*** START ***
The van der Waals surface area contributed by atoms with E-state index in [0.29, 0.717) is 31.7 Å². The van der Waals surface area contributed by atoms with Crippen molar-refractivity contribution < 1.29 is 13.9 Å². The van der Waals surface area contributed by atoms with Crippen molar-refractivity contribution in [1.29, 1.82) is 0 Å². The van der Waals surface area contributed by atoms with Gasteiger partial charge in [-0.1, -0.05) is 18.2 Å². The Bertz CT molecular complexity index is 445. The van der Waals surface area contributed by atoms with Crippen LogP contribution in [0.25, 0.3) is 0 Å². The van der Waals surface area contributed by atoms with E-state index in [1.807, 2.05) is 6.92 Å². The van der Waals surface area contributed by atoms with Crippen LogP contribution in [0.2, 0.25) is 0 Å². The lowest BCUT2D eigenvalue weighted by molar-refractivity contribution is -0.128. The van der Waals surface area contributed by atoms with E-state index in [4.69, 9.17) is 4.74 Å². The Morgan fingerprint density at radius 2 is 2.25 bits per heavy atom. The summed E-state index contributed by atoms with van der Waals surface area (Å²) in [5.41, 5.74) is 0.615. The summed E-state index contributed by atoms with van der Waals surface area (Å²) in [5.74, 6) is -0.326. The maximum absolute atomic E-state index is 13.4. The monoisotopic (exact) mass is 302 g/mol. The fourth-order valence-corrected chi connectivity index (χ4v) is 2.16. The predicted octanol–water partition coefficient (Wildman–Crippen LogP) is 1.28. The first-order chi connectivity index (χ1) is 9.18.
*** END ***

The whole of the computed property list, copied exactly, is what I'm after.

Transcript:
The van der Waals surface area contributed by atoms with E-state index in [0.29, 0.717) is 31.7 Å². The van der Waals surface area contributed by atoms with Crippen molar-refractivity contribution < 1.29 is 13.9 Å². The van der Waals surface area contributed by atoms with Crippen molar-refractivity contribution in [1.29, 1.82) is 0 Å². The van der Waals surface area contributed by atoms with Gasteiger partial charge in [-0.1, -0.05) is 18.2 Å². The Bertz CT molecular complexity index is 445. The van der Waals surface area contributed by atoms with Crippen LogP contribution in [0.25, 0.3) is 0 Å². The van der Waals surface area contributed by atoms with E-state index in [1.807, 2.05) is 6.92 Å². The van der Waals surface area contributed by atoms with Crippen LogP contribution in [0.2, 0.25) is 0 Å². The lowest BCUT2D eigenvalue weighted by molar-refractivity contribution is -0.128. The van der Waals surface area contributed by atoms with E-state index in [4.69, 9.17) is 4.74 Å². The Morgan fingerprint density at radius 2 is 2.25 bits per heavy atom. The summed E-state index contributed by atoms with van der Waals surface area (Å²) in [5.41, 5.74) is 0.615. The summed E-state index contributed by atoms with van der Waals surface area (Å²) in [5.74, 6) is -0.326. The maximum absolute atomic E-state index is 13.4. The monoisotopic (exact) mass is 302 g/mol. The fourth-order valence-corrected chi connectivity index (χ4v) is 2.16. The predicted octanol–water partition coefficient (Wildman–Crippen LogP) is 1.28. The first-order chi connectivity index (χ1) is 9.18.